مرد کینسر کا زیادہ شکار ہوسکتے ہیں

مرد کینسر کا زیادہ شکار ہوسکتے ہیں


Translating…

A new study shows that men might have a higher risk of getting cancer because of their chromosomes

Cancer, Y chromosome, men more prone to cancer

A recent study shows that men might be more at risk when it comes to cancer

Several studies have indicated that men are more prone to developing cancer as compared to women, however very little is known about why they display a higher susceptibility towards this deadly disease.

A new study by researchers from the Barcelona Institute for Global Health (ISGlobal), has pinpointed the loss of function in certain genes of the sex-determining Y chromosome as a key factor that puts men at higher risk of cancer.

The findings showed that cancer risk increases with loss of function of six key Y-chromosome genes in various types of cells.

“Recent studies have shown that complete loss of the Y chromosome, which is essential to foetal sex differentiation, occurs, with ageing, in the cells of some men,” commented Juan Ramon Gonzalez, coordinator of the study and head of the Bioinformatics Group in Genetic Epidemiology at ISGlobal.

“Although the loss of the Y chromosome has previously been associated with a higher incidence of cancer, the causes of this association are poorly understood,” he added.

Lower life expectency for men

It is known that men have the Y chromosome and women have the X chromosome. The six Y chromosome genes are involved in cell-cycle regulation, the failure of which can lead to tumour development.

“Interestingly, these genes are matched by a similar copy on the X chromosome,” explained Alejandro Caceres, lead author of the study. “If, as demonstrated, the X-chromosome copy also mutates in the same cells, the protection against cancer that these genes might otherwise provide is lost completely.”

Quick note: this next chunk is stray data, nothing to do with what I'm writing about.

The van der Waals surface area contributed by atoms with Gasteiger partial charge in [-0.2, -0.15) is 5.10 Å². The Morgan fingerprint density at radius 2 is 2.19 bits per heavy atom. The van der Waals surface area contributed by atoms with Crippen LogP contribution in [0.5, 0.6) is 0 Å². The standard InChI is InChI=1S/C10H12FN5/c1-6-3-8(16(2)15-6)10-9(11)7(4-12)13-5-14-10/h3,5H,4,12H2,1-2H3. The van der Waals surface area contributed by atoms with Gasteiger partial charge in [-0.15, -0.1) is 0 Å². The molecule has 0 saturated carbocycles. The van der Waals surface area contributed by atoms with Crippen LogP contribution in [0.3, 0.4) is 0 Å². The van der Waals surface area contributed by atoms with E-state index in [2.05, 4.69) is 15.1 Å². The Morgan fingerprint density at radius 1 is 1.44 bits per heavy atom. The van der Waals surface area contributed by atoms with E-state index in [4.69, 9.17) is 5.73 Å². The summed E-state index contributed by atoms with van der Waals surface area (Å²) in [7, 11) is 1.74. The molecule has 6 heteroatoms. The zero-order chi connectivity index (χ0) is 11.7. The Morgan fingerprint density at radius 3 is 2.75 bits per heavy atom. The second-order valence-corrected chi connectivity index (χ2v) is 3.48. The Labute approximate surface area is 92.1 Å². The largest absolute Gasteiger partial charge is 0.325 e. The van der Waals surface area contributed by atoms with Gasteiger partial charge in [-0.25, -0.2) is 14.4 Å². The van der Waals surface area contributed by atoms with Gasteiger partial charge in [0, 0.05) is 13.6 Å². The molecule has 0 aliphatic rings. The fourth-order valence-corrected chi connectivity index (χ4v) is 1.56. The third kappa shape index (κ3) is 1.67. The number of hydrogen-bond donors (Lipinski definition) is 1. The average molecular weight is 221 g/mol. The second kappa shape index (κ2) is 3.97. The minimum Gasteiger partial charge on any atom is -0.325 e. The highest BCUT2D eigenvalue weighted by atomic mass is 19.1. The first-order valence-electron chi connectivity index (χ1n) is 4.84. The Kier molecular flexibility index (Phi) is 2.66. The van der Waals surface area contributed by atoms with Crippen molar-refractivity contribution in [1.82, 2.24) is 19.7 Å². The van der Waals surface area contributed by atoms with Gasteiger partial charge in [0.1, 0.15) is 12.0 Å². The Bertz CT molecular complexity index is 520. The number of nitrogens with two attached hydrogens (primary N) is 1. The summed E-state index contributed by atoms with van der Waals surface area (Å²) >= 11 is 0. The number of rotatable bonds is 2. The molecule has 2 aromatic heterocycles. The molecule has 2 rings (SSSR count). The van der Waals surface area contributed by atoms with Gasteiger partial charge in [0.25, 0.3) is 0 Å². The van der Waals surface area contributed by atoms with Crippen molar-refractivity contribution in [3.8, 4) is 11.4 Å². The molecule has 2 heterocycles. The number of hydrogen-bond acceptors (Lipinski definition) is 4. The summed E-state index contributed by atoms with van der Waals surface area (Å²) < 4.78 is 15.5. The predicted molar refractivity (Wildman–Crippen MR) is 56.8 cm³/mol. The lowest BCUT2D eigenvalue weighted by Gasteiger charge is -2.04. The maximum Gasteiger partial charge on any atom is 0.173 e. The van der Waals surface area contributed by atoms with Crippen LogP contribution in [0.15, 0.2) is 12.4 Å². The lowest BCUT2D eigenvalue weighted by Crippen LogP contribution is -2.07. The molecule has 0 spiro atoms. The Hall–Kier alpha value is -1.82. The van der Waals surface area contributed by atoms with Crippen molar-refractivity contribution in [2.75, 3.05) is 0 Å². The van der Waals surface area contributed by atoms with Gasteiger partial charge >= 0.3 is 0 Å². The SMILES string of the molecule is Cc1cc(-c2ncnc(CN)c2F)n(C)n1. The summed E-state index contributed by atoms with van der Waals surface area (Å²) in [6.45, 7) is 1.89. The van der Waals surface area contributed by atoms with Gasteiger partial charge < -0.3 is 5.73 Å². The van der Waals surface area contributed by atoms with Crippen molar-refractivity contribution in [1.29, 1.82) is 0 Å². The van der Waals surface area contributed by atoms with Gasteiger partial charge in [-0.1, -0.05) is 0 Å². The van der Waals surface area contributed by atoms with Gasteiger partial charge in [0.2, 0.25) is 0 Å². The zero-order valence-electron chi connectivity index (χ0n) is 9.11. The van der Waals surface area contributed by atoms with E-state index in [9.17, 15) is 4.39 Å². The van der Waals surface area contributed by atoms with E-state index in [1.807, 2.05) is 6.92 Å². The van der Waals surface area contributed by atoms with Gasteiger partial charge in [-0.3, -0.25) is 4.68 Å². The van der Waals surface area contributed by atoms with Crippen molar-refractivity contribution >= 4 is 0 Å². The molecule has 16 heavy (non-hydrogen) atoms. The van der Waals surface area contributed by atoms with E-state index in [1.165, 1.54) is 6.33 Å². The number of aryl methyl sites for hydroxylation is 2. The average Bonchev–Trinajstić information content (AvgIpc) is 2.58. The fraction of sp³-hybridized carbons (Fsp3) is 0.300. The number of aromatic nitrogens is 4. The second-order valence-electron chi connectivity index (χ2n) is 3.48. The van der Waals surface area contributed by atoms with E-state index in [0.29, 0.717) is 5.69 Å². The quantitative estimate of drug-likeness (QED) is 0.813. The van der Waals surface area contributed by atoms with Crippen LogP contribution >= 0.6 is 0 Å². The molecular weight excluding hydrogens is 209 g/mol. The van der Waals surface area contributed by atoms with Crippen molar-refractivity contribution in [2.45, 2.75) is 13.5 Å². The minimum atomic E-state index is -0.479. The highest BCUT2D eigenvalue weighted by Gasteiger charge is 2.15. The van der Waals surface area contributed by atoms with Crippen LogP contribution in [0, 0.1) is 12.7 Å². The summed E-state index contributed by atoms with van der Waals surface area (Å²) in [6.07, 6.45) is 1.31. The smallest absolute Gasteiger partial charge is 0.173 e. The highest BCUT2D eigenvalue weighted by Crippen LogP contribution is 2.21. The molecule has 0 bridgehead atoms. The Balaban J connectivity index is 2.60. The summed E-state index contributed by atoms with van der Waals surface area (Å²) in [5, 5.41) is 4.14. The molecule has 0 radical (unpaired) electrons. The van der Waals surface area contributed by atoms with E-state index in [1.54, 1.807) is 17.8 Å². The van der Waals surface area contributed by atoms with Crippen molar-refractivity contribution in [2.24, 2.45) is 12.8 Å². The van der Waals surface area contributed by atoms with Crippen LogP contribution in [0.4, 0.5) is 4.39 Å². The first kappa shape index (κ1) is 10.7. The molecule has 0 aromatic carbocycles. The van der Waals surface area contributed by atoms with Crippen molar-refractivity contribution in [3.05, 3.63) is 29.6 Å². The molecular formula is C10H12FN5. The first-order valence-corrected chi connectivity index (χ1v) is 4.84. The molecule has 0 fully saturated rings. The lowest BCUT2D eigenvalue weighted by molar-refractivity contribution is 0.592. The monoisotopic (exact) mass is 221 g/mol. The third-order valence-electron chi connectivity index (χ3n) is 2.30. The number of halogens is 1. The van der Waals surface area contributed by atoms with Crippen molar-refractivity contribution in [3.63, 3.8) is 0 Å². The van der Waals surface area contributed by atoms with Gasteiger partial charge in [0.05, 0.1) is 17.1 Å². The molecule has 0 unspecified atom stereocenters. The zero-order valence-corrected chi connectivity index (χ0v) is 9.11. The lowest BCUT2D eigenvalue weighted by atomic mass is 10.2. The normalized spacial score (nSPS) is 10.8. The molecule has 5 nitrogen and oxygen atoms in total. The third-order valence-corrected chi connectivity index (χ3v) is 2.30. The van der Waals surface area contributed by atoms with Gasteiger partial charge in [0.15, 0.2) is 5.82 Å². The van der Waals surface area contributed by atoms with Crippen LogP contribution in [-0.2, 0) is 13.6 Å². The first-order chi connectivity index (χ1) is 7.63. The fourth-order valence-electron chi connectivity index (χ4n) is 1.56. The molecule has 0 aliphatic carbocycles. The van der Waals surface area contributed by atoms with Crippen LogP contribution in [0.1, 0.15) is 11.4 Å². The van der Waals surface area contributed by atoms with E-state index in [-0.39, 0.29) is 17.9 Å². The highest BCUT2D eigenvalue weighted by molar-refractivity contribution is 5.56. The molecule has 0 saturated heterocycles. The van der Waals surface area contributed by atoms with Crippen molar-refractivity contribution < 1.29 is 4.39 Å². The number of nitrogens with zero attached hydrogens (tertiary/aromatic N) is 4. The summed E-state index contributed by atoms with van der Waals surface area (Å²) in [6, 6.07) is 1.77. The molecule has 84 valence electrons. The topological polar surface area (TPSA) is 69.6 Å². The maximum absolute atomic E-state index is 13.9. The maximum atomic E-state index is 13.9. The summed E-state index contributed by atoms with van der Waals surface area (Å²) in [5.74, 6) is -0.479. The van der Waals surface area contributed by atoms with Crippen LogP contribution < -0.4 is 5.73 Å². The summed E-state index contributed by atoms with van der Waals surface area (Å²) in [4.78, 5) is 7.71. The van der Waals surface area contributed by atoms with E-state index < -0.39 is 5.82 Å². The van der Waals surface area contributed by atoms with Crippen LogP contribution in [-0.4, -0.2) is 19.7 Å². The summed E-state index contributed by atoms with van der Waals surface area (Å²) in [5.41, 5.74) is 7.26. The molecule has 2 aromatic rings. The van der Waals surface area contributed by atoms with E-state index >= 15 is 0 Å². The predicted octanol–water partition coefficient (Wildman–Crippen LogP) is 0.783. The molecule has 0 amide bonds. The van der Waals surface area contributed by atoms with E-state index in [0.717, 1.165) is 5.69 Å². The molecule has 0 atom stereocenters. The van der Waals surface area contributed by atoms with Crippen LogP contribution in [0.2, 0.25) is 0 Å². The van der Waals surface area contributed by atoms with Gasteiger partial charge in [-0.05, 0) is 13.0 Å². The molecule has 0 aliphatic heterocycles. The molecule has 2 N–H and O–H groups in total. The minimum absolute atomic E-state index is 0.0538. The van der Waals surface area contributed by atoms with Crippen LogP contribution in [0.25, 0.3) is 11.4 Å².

“Men are not only at higher risk of cancer than women, but they also face a worse prognosis,” commented Gonzalez. “In fact, these differences partially account for the lower life expectancy of men.”

Identifying the factors that make men more vulnerable to cancer is an important line of research that has the potential to mitigate risk in this population.

Men are less likely to consult doctors

Although men may be more exposed to carcinogens due to the type of work they do and at higher risk because they are less likely to consult a doctor.

The study has shown that there are also biological factors that increase cancer risk among men. The very essence of maleness is one of the factors which can be found in the Y chromosomes.

According to the authors of the study, suppression of the Y chromosome can occur as a result of the loss of function in the chromosome, which would explain previous findings, or as a result of other mechanisms mediated by the chemical (epigenetic) inactivation of the same regions.

“Certain environmental exposures, for example to tobacco or other harmful substances, could affect chromosome function and lead to epigenetic modifications,” commented Gonzalez.

The understanding of biological differences between men and women in terms of cancer would prove to be crucial for the development of personalised lines of treatment and prevention.

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